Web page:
Leaving My Mark

I’ve reached a point with my woodworking skills that I feel the need to start marking my work. Who knows, maybe 200 years from now my pieces will be collectors items and finding my mark on a piece of furniture will make it worth a fortune. Well I can day dream about that being the case anyway.

The first step in the process of making my branding iron was to gather the raw materials. Miro endmills & 1″ diameter brass rod wasn’t something I was going to find in my city, but thankfully they are readily available via eBay. The shafting material was 3/4″ O1 drill rod i pulled from my metal scrap bin, and the handle material was an exceptional spalted hard maple turning blank that I picked up at the local woodworking store for $3.45.

The raw materials, Spalted Hard Maple, o1 drill rod, 360 brass, & micro endmills.

The raw materials, Spalted Hard Maple, O1 drill rod, 360 brass, & micro endmills.

Once I had the raw materials in had, I started turning down the shaft. This took up more time than any other part of the project, because I was starting with 3/4″ drill rod and I was taking it down to 3/8″. I didn’t really have the proper inserts for my indexable carbide tooling so I just used 8% Cobalt HSS bits and went slowly. once I had the shaft to size, I knocked the corners off the handle blank with a block plane and epoxied it fast to the shaft.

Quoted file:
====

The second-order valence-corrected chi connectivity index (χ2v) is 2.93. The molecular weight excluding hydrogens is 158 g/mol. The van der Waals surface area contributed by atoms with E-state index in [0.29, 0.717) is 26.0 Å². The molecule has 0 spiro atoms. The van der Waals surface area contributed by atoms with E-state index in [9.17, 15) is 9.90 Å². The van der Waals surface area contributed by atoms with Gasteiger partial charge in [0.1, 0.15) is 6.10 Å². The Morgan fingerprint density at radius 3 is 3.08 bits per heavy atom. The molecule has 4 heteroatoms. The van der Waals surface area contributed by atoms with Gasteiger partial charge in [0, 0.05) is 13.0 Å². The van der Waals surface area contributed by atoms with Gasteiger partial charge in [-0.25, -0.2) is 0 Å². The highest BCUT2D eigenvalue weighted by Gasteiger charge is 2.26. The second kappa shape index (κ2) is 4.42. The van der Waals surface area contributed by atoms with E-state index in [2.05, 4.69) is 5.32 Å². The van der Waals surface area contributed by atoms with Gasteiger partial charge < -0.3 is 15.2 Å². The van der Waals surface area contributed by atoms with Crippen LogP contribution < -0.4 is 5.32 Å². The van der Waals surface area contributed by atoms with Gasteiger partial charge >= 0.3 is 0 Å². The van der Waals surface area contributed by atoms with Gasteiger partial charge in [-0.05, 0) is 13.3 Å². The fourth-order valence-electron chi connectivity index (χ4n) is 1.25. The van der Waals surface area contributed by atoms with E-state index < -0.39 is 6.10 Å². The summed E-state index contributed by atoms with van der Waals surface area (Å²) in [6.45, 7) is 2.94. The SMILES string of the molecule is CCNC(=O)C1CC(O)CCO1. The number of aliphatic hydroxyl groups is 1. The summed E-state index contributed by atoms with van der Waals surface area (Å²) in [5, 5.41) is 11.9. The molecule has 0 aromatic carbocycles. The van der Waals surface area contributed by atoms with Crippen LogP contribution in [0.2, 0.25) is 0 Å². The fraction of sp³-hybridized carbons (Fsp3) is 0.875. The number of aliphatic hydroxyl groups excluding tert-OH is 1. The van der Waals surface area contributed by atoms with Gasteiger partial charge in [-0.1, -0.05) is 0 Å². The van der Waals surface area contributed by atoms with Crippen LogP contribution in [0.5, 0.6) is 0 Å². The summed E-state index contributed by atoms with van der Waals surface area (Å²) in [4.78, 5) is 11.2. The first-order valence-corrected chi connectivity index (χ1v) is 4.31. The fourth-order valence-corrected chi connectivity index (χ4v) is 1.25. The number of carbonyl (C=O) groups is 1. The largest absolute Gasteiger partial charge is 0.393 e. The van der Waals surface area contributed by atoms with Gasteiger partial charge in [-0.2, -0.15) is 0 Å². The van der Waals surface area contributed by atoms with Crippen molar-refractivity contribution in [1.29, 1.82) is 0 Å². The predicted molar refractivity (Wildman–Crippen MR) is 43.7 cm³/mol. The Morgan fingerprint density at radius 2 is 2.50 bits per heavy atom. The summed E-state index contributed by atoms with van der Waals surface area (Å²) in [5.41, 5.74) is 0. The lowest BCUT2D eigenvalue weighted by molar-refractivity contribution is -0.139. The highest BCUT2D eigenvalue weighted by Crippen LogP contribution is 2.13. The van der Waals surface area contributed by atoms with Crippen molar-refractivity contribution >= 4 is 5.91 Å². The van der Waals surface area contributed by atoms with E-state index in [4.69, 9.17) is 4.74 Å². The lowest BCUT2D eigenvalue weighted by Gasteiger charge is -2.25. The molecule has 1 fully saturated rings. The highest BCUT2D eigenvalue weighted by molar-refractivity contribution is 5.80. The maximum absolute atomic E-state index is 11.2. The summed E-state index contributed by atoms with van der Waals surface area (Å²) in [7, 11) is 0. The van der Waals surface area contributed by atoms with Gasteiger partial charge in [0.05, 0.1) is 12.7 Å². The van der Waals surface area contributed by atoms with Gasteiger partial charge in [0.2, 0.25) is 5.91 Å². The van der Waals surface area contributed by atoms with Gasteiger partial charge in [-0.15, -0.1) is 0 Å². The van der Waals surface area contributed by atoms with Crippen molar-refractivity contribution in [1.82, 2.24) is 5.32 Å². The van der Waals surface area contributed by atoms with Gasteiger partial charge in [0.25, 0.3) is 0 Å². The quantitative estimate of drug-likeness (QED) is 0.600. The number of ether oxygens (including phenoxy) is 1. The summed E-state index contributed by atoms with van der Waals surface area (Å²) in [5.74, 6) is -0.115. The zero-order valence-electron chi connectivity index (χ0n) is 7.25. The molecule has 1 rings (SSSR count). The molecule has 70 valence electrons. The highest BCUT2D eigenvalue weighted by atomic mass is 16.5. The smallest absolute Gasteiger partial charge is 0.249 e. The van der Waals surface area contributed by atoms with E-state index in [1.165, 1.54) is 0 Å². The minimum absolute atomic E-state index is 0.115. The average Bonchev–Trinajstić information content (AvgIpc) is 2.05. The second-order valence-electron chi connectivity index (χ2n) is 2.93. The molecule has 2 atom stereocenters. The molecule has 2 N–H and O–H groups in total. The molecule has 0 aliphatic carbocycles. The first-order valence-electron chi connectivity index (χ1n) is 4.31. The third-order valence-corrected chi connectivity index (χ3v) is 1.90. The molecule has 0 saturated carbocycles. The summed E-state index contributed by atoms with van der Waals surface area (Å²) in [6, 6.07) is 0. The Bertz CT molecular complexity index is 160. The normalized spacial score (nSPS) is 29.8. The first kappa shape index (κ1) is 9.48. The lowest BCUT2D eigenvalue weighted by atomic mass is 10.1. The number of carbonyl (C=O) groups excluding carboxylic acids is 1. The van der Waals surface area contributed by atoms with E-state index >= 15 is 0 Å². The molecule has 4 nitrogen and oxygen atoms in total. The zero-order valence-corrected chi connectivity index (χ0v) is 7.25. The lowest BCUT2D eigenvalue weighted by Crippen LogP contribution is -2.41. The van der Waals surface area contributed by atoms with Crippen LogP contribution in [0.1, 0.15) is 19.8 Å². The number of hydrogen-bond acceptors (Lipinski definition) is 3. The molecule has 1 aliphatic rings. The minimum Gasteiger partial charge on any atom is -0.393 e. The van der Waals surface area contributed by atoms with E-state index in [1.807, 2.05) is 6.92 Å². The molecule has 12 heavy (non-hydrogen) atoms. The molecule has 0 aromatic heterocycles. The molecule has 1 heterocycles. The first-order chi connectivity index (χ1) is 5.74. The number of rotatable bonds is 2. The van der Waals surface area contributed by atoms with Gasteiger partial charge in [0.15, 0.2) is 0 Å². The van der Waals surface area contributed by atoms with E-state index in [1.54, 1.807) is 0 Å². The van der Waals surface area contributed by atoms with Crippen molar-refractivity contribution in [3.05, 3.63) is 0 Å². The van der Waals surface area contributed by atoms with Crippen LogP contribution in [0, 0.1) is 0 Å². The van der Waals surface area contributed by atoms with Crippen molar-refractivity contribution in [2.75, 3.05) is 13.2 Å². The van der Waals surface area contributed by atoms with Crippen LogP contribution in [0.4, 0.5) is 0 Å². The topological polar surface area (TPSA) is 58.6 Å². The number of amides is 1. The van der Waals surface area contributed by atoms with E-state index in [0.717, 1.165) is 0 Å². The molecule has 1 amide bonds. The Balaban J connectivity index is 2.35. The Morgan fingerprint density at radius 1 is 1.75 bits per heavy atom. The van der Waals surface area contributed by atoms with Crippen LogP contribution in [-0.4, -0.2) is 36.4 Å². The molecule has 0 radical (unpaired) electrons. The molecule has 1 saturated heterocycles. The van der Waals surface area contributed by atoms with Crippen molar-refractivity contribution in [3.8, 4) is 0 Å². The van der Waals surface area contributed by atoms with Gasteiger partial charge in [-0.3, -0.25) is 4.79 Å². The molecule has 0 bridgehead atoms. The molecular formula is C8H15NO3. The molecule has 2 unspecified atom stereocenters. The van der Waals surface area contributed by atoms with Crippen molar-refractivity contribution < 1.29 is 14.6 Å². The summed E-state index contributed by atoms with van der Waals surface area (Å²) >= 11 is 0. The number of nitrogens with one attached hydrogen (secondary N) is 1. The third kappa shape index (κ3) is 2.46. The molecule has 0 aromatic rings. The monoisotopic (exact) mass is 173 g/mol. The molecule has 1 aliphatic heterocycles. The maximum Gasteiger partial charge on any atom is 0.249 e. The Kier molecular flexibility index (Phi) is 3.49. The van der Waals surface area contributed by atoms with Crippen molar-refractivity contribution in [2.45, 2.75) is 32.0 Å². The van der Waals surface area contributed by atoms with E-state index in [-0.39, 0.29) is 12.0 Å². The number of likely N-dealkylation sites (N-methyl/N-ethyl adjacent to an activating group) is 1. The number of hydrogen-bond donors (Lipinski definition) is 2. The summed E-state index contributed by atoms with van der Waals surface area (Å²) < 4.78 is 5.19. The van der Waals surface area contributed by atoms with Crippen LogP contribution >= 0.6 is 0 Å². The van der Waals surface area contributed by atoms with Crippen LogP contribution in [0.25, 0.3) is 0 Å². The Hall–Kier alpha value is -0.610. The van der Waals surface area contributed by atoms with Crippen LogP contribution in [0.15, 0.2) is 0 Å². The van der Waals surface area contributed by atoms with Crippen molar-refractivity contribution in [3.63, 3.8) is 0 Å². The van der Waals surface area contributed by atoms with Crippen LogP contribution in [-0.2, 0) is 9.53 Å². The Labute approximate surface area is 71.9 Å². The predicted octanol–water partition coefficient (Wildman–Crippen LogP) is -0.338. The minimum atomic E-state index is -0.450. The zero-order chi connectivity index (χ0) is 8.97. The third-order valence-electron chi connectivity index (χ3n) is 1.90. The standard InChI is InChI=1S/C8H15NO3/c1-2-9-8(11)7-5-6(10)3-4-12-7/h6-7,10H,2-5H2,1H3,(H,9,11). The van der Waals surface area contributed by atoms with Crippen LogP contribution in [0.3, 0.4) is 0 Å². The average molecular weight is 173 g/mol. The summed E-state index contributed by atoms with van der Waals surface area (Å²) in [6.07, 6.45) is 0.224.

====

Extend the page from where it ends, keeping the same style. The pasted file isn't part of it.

The finished shaft and the handle blank ready for joining.

The finished shaft and the handle blank ready for joining.

Once the epoxy, had fully cured, I set to work shaping the handle. Since I have no wood turning tools, I just used a metalworking parting tool, to approximate the shape of the handle. Once I had it, roughed to shaped, I set to work with files and sand paper to finalize the shape of the curves.

The roughly shaped handle.

The roughly shaped handle.

To finish off the handle I used my favorite simple finish, Danish oil & wax. The oil does a wonderful job of popping the grain, and will offer plenty of protection for the seldom used tool. Hopefully in my next post, I’ll have some shots of the head getting milled.

Posted in: Machining
Part of the Project


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